Choosing between a micro-ORM and a higher end ORM shouldn’t be a religious decision. There are certainly places where a micro-ORM makes sense — when you don’t need domain logic, you want to work very intimately with the database, the application is very limited or ad hoc in its scope… an example might be a simple bulk data transfer application, where things like an identity map and validation don’t add any value. We use micro-ORMs at Mindscape when they make sense, and it’s given us an appreciation of their value as well as where they come up short.

So what do you reckon? Are these the key points to consider when deciding between a full and a micro-ORM? What are your reasons for using or not using a micro-ORM?

Tagged as LightSpeed

24 Responses to “5 reasons not to use a micro ORM”

  • There’s a lot of words and here-say here which does highlight your natural bias towards using a heavy-weight ORM. Unfortunately there’s not a lot of real-world examples to justify your reasoning, so instead of just ‘telling us its better’ why don’t you provide some typical real-world examples that shows us when it’s better to use a heavy ORM?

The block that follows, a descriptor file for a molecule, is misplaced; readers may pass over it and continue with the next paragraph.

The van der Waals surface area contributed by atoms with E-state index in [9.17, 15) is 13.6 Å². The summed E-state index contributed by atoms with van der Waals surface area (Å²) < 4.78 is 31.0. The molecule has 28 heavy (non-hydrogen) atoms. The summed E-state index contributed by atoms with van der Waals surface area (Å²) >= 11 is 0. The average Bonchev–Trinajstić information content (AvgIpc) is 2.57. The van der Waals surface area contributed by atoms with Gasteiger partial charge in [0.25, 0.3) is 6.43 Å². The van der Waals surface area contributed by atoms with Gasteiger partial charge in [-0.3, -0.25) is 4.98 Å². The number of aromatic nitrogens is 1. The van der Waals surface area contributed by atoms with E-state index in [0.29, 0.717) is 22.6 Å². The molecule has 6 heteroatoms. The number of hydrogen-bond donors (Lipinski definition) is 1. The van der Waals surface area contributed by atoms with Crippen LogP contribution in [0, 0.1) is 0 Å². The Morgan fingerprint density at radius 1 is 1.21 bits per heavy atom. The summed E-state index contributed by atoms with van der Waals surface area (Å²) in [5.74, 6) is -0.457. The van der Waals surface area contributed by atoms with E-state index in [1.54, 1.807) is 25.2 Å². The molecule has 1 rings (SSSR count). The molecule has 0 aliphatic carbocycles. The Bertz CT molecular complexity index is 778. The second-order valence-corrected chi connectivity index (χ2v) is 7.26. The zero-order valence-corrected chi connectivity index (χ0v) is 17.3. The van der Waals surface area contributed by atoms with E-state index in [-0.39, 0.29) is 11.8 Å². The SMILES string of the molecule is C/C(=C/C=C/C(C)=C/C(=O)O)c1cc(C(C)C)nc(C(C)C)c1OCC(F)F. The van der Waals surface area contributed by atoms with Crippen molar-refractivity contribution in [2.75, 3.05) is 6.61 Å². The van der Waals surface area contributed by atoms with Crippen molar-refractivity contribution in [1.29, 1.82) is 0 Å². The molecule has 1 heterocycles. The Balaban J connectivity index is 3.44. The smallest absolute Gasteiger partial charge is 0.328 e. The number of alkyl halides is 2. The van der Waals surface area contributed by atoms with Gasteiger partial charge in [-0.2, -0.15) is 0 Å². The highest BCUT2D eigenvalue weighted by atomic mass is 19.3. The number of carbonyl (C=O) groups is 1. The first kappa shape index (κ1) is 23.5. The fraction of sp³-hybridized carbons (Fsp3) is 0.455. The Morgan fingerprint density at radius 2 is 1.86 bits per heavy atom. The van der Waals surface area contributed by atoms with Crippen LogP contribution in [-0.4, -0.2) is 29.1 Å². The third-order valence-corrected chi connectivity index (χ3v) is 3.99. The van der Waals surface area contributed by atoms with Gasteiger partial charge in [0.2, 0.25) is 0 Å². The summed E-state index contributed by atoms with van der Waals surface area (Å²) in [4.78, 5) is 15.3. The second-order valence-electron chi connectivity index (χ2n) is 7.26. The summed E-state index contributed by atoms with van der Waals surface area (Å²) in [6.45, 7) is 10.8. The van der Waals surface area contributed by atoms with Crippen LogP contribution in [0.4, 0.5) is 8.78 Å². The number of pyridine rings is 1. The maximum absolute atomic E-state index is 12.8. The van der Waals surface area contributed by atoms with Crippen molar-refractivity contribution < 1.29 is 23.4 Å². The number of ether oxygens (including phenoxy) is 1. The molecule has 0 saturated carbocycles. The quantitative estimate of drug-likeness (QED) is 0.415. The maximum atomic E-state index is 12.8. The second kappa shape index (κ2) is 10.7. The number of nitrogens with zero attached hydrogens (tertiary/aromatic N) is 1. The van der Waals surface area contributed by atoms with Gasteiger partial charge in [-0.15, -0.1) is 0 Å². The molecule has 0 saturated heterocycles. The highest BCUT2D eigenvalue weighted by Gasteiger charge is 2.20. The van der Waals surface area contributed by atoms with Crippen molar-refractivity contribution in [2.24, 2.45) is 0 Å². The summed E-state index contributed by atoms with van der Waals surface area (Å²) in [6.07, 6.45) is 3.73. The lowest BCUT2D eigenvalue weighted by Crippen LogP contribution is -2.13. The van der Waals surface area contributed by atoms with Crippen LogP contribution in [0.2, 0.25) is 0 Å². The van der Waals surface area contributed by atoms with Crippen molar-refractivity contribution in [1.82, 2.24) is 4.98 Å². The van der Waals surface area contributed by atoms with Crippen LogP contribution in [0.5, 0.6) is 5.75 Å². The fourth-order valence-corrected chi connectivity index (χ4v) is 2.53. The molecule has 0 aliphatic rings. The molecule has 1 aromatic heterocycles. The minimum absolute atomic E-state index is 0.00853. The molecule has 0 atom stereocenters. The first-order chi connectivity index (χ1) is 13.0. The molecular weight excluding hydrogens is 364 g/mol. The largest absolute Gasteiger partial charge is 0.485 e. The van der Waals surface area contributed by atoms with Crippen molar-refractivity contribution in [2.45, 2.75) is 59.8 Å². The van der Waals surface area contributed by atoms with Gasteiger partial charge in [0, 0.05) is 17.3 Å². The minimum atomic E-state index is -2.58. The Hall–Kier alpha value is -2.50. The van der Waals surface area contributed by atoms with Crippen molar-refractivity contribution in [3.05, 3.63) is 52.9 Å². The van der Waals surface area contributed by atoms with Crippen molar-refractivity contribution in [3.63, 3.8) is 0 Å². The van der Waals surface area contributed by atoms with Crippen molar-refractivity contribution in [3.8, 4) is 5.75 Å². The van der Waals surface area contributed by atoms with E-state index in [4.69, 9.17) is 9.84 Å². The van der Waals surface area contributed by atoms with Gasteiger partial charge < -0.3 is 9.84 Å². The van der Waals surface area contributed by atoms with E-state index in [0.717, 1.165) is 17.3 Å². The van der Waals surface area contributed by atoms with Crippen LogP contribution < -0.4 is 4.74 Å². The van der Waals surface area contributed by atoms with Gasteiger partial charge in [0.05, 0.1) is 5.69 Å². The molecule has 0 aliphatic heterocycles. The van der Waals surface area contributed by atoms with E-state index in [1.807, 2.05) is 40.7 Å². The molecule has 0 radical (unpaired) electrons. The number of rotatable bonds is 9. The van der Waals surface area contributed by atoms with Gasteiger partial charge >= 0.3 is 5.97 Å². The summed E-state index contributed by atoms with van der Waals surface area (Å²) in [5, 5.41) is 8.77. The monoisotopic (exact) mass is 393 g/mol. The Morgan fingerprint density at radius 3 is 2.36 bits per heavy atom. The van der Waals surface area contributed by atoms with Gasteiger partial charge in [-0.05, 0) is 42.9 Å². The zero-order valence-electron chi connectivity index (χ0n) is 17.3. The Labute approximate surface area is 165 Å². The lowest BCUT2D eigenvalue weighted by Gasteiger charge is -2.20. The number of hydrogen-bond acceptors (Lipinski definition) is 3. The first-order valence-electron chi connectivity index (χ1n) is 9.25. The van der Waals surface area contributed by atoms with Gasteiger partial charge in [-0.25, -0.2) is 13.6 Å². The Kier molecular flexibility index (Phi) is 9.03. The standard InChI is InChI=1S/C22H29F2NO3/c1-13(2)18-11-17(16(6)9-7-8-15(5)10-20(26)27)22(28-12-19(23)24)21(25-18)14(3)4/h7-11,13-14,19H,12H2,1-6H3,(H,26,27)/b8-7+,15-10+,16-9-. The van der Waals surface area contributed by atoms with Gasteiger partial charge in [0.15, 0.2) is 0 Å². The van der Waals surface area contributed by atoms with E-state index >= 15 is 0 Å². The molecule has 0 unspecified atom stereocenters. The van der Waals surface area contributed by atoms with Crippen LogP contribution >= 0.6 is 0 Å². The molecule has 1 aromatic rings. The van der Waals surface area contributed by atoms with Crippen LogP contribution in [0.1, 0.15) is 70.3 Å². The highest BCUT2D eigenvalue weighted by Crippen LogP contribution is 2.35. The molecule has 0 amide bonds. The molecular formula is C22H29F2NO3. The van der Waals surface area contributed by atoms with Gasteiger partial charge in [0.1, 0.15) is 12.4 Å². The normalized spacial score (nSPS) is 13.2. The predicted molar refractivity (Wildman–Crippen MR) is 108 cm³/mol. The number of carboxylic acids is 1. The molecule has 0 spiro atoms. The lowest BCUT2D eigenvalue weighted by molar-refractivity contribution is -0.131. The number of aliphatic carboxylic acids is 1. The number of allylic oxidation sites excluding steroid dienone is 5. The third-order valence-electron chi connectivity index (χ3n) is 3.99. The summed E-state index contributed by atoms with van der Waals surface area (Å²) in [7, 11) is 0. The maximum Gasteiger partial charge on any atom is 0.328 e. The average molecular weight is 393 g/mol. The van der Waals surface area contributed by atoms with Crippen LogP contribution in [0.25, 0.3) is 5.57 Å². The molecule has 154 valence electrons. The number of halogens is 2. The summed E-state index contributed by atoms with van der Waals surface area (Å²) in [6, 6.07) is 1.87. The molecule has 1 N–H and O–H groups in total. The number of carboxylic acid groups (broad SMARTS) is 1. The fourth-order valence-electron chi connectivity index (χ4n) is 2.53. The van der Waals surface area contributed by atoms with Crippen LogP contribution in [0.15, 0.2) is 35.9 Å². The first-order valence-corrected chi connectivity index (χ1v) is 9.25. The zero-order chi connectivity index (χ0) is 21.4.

• Personally I don’t see the point in Micro-ORM’s, other than being a nifty little project that someone can come up with in their own time. They don’t really offer much more than ADO.NET supports out of the box other than a wrapper around creating a connection/command/reader, all of which you could write up yourself pretty quickly.

    Not to mention you can use AutoMapper : https://github.com/AutoMapper/AutoMapper
    to map IDataReader results to an object.


    A method that works great, that I use for mapping DataSets from Analysis Services to the same business objects used for NHibernate.

    Having said that, I don’t buy that StackOverflow is an exception to the scalability rule that they need to re-invent the wheel by using a Micro-ORM.

    Each Stack Exchange site has a different database, or, atleast a database table for each site.